Breeding for disease and pest resistance is one of the primary objectives of breeding programmes. It requires an understanding of parasite biology and ecology, disease cycles and drivers influencing the evolution of plant-pathogen interactions because, unlike other traits, pest resistance is influenced by genetic variability in the pest population, especially in diseases. With evolving pathogen populations and changes in fitness favouring new pathotypes, as a result of climate change or not, the continuous improvement of resistance to biotic stresses is paramount in maintaining yield potential and genetic gains. Resistance is essential for food security in economies where farmers cannot afford to use chemical control, and increasingly in advanced countries where the reduction in authorized active ingredients on the market, due to environmental concerns of the public and policy makers, has meant that farmers have to rely more on host resistance. There are numerous examples documenting the progress in host resistance in many crops. Sayre et al. (1998) demonstrated the impact of breeding for leaf rust resistance over time using a set of Mexican wheat cultivars released between 1966 and 1988. Data showed that while yield potential (yield with fungicide applied) had increased significantly (0.52%/year), progress protecting the yield potential due to incorporation of leaf rust resistance genes (yield without fungicide) was higher (2.1%/year). Progress in biotechnology, particularly marker assisted selection, will contribute to making breeding for resistance against difficult traits more efficient. Tactics and methods might change, depending on the pathosystems, but breeding for durable resistance is perhaps the major objective of plant breeders. Although durable resistance can be confirmed only after a cultivar has been grown on a large scale for a relatively long time, it is generally accepted that it is more likely to be achieved by breeding for non-race-specific resistance and the accumulation of minor genes conferring partial resistance. There has been a major genetics and breeding emphasis in recent decades on slow-rusting, minor-resistance genes with additive effects against leaf and yellow rust pathogens in wheat. The use of Sr2 and Lr34 and minor genes in controlling stem rust and leaf rust in wheat illustrates this approach (Singh et al., 2000). A study with Lr34 isolines showed yield losses of approximately 15% associated with leaf rust infection in the presence of the genes, while when Lr34 was absent losses were 40-85%, depending on planting date (Singh and Huerta-Espino, 1997). Gene pyramiding and the deployment of major genes could offer an option for a rapid response against a new threat. However, these remain controversial because although the selection of new complex races is possible, the effect might not last in the case of a rapid race evolution. The development of resistant material against the Sr24 virulent variant of Ug99 confirms the value of breeding strategies based on minor genes, as demonstrated by the development of new genotypes (Singh et al., 2009).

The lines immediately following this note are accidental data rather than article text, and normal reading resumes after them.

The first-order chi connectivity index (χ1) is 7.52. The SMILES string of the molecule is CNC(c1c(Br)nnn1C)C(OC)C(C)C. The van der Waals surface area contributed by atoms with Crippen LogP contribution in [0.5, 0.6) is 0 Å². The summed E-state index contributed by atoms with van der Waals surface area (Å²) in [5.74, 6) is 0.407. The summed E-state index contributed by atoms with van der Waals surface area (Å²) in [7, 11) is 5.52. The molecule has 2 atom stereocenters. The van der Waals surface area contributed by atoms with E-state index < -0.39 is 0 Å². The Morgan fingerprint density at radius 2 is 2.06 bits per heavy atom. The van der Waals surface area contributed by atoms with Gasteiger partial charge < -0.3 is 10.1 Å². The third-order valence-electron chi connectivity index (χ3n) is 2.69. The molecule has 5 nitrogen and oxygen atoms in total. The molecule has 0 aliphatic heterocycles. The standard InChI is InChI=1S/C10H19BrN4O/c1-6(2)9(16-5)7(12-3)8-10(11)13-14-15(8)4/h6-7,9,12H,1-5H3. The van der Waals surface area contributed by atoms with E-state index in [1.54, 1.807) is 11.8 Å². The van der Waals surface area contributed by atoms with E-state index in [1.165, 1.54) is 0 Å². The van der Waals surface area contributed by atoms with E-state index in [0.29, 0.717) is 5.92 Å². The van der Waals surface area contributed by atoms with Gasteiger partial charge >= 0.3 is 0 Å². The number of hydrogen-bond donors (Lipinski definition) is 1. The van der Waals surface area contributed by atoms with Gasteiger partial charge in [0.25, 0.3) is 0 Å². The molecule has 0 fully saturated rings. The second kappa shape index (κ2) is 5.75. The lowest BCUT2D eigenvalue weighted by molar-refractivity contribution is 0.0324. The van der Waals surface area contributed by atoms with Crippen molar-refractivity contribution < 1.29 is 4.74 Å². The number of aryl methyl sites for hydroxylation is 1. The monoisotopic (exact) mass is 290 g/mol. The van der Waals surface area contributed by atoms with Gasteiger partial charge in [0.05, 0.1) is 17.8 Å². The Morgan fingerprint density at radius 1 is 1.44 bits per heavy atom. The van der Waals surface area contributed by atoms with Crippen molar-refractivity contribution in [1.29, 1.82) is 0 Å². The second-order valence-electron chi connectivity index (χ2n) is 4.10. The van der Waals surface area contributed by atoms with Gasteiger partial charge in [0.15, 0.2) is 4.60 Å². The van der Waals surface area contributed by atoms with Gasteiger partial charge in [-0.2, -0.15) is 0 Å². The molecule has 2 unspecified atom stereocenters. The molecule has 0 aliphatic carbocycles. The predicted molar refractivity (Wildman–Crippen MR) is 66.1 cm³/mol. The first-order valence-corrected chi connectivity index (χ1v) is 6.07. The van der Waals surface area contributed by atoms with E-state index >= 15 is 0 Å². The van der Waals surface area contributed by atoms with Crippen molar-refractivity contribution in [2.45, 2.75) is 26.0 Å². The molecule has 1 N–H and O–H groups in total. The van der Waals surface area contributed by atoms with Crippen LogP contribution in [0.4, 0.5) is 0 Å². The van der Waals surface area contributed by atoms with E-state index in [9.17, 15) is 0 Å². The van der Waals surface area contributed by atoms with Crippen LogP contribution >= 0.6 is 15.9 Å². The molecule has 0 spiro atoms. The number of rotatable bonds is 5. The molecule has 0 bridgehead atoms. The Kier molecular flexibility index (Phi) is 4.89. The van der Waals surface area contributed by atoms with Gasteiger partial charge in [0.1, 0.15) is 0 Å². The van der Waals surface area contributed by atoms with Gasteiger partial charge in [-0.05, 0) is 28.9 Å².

In the context of climate change, breeding for resistance against several pathogens should not be disconnected from improving resistance to abiotic stresses, particularly for water-use efficiency and heat tolerance, because abiotic stress factors could enhance the disease effect. Spot blotch of wheat is more severe under heat stress, and therefore improving yield potential and heat tolerance, particularly to night heat during grain filling, should contribute to lower disease losses (Sharma et al., 2007). It is also likely that improving root systems and drought tolerance could increase resistance to soil-borne foot rot diseases. Breeding priorities in a given geographical region might be evolving as new crops and systems are introduced. Stubble-borne diseases such as tan spot (P. tritici-repentis), Fusarium ear rot or Septoria leaf blotch in wheat receive more attention in areas where reduced tillage is being adopted.
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